5 Minutes with… Robbie Deeks

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The chief commerce officer of newly launched VaynerCommerce tells Addison Capper about being hired during a 10-minute meeting with Gary Vaynerchuk, a sustainable vision for e-commerce, and the growth of the industry in the wake of Covid-19
5 Minutes with… Robbie Deeks
Earlier this week VaynerX announced the launched of a new company. Dubbed VaynerCommerce, the launch follows the acquisition of e-commerce company Lucid Fusion and will combine the company's "deep e-commerce knowledge with VaynerX's unique approach to growing brands in order to help companies build sustainable e-commerce businesses".

But, in reality, the roots of VaynerCommerce are much deeper than that. One of the people heading up the business is Robbie Deeks, who will serve as chief commercial officer. While employed at Shopify+, where he served two years, Robbie was seeing wave after wave of e-commerce business hell bent on acquisition-heavy growth with little attention to customer retention and growth. He had a vision for a new type of e-commerce business and marked Gary Vaynerchuk, the chairman of VaynerX, as the man and business that could have the vision and resources to bring it to life.

He was hired four minutes into that meeting, eventually joining the VaynerX business in January 2018. The past two years have been spent building and learning what it takes to back up Robbie and Gary's vision.

With it now out in the world - and during a time of e-commerce explosion during Covid-19 - LBB's Addison Capper caught up with Robbie.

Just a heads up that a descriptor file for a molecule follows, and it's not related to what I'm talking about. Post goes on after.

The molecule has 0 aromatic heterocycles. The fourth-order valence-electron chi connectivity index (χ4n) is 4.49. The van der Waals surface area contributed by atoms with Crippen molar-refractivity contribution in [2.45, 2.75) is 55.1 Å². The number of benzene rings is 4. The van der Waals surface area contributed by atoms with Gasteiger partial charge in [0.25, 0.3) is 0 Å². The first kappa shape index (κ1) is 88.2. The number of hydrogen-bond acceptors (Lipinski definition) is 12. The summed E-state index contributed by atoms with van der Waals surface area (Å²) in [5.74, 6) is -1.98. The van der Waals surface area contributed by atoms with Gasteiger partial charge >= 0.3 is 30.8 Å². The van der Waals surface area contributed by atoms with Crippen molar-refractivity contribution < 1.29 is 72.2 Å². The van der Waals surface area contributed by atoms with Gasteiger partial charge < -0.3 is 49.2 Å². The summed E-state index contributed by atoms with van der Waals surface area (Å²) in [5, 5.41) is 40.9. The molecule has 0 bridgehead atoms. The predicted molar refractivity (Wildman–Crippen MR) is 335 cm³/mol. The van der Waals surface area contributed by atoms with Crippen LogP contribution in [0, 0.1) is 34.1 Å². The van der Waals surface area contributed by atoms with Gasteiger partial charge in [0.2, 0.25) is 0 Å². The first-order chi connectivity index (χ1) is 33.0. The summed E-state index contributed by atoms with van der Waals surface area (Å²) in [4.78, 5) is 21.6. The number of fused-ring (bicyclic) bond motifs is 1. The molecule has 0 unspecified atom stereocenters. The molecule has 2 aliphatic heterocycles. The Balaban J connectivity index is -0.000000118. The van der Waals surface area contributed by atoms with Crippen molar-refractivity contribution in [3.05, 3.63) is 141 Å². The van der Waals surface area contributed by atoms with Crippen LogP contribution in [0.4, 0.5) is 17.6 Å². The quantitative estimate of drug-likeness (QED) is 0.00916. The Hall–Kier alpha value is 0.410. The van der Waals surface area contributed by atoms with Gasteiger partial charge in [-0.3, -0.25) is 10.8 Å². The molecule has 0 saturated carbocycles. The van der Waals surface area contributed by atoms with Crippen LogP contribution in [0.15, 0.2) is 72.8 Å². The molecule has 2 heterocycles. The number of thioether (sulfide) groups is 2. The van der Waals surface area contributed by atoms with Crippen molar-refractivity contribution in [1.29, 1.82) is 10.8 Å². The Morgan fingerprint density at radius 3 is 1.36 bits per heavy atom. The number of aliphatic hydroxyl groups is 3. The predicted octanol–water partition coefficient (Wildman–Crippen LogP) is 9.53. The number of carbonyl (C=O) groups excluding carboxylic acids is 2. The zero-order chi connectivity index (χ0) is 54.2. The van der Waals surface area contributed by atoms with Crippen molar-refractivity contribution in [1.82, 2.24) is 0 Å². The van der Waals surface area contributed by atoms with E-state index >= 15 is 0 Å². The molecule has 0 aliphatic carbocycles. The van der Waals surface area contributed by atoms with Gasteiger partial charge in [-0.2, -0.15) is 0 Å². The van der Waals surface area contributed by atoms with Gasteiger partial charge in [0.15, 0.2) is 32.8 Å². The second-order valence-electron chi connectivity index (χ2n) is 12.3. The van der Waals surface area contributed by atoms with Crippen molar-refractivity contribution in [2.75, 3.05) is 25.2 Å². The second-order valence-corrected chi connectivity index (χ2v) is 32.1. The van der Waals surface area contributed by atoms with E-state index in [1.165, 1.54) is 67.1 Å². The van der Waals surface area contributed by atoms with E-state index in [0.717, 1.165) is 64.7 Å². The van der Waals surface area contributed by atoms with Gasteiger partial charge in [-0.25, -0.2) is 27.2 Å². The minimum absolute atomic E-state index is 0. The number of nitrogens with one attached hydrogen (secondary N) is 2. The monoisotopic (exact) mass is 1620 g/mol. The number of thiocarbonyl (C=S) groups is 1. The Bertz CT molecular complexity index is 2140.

LBB> Tell me a bit about yourself - you started dabbling with e-commerce projects in college right? What got you into that? 


Robbie> I guess I probably wasn’t the best student. I actually spent most of my university years reading a lot of books, working on different projects or trying to start different companies. There was a startup incubator environment where I would work out of and spend most of my days, and one of the things I worked on was building websites for other businesses. Originally it was a means for just having cash during university.

Then in the Summer before the year that I dropped out, I actually got a job working for a bunch of startups in an incubator where around four or five of them were e-commerce companies. They were all using this platform called Shopify. The semester following that I took an e-commerce course and was slowly getting more and more familiar with e-commerce in university. The cofounder of Shopify came to one of my classes and said a lot of things that resonated with me, and they were just launching a new company called Shopify+. That was in October 2015, I dropped out in December after having an interview. I didn’t actually have the job yet - I was confident! Christmas break came and I didn’t get a response - I was at home with the family, dropped out, no job. But then they got back to me in January and I got the job - I was around employee number 50 at that time. 

It was important timing because Shopify+ just took off like a rocket ship. As it took off I became the top revenue guy in the company and got to launch a new team called New Markets. That allowed me to explore things like private equity, working with different consultants and industries, and also work with Shopify’s growth team. I quickly got a lot of exposure in a short period of time, and a lot of insights that I think other people in the market weren’t in a position to get. That led me to identifying the opportunity of VaynerCommerce.